In other places, though, some more quoting would have made the difference between a good report and a great one. A notable instance is the transition between World One and Middle-earth - Eledhwen notes that 'most Sues do not take this much effort into describing their transition into Middle-earth', but we do not get to see this description, merely a summary of it. This has a negative impact on both the entertainment value of the report - is 'the sky above began to mimic a bathtub with the plug pulled' a semi-quote, or an amusing interpretation? We have no hints - and also the educational value. A report should highlight and dissect particular problems with a badfic - not merely provide an outlet for the agents' complaints.

I'm aware that I rather derailed this review into a continuation of the two parallel debates. Allow me to emphasise that these were not a primary concern in reading the report: it's only because both topics have been widely discussed in HQ that I noticed them at all. In the end, I read this report to be entertained, and I was. I was also, in places, deeply moved:

“I don’t want to go,” whimpered Kíli. Eledhwen swallowed thickly at the sight of the three suddenly-dying Dwarves. Christianne crouched at Kíli’s head, looking down at him with saddened eyes.

Many agents would have passed over this moment, both in their report and in the mission itself. It is a credit to Agents Christianne and Eledhwen that they noted, helped, and in a way mourned the passing of these canon characters. Their emotion comes through clearly in the writing, and affects the reader in the same way. This (to return to the terms of the debates above) is PPC writing at its best: the dreadful impact of the badfic is brought to the fore, and its true consequences allowed to play out. How many agents have been tempted to try and avert their favourite character's death? And yet none have done so. This is the meaning of the PPC - to understand the difference between desire and reality, between wish and will - and this mission captures it perfectly.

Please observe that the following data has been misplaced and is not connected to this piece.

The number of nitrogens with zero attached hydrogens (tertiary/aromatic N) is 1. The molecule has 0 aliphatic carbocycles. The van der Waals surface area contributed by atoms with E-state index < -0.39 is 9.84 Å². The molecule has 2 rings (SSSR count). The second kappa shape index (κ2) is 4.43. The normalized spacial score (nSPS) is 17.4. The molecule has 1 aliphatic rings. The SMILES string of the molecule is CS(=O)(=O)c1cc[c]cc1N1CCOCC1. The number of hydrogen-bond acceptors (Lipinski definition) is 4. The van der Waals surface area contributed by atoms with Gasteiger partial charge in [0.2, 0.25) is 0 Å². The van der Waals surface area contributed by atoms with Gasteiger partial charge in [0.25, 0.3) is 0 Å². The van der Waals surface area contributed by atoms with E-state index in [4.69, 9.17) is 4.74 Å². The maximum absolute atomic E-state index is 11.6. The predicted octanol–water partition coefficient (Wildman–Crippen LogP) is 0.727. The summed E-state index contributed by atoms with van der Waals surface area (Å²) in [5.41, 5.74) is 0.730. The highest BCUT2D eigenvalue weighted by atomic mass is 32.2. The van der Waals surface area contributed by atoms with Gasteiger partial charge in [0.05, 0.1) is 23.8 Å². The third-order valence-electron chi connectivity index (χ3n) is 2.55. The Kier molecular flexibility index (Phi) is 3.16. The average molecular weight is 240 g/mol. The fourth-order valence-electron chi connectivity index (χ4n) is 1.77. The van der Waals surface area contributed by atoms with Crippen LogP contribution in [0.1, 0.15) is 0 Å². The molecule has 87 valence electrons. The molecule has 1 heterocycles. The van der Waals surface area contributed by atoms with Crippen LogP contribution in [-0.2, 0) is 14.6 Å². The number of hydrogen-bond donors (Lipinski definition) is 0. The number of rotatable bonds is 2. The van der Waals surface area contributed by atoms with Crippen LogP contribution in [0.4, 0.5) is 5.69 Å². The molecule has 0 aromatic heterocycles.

-T. Ryan, Dept. of Personnel, DOGA Archivist

Tuesday, 23 April 2013

Interlude - The Mini-Mogget Adoption Agency

Oh, are we still doing this? I thought that filing error had been sorted out.

Apparently not. Now not only am I receiving copies of random people's... heck, this isn't even a mission report, just a 'here's what I've been up to' sort of thing... but I'm also being sent copies of other people's responses to them. What am I expected to do with that? Post them? Read them and laugh? Eat them? Who knows.

Report: The Mini-Mogget Adoption Agency
Agents: Skeet and Amy, DMS
Continuum: None, but mentioning Abhorsen

I have to admit, even though I still have no idea why this stuff is being forwarded to me, that I found this report quite funny. Unlike some agents, Skeet and/or Amy (I don't know which one wrote this up - the usual Third Person Past Tense problem) is actually capable of writing down speech the way it was said, rather than describing themselves as declaiming great works every time they open their mouth. Of course, in some cases that could be a bad thing, but Skeet and Amy are genuinely funny, with... well, I get told off for saying 'chemistry', but you know what I mean.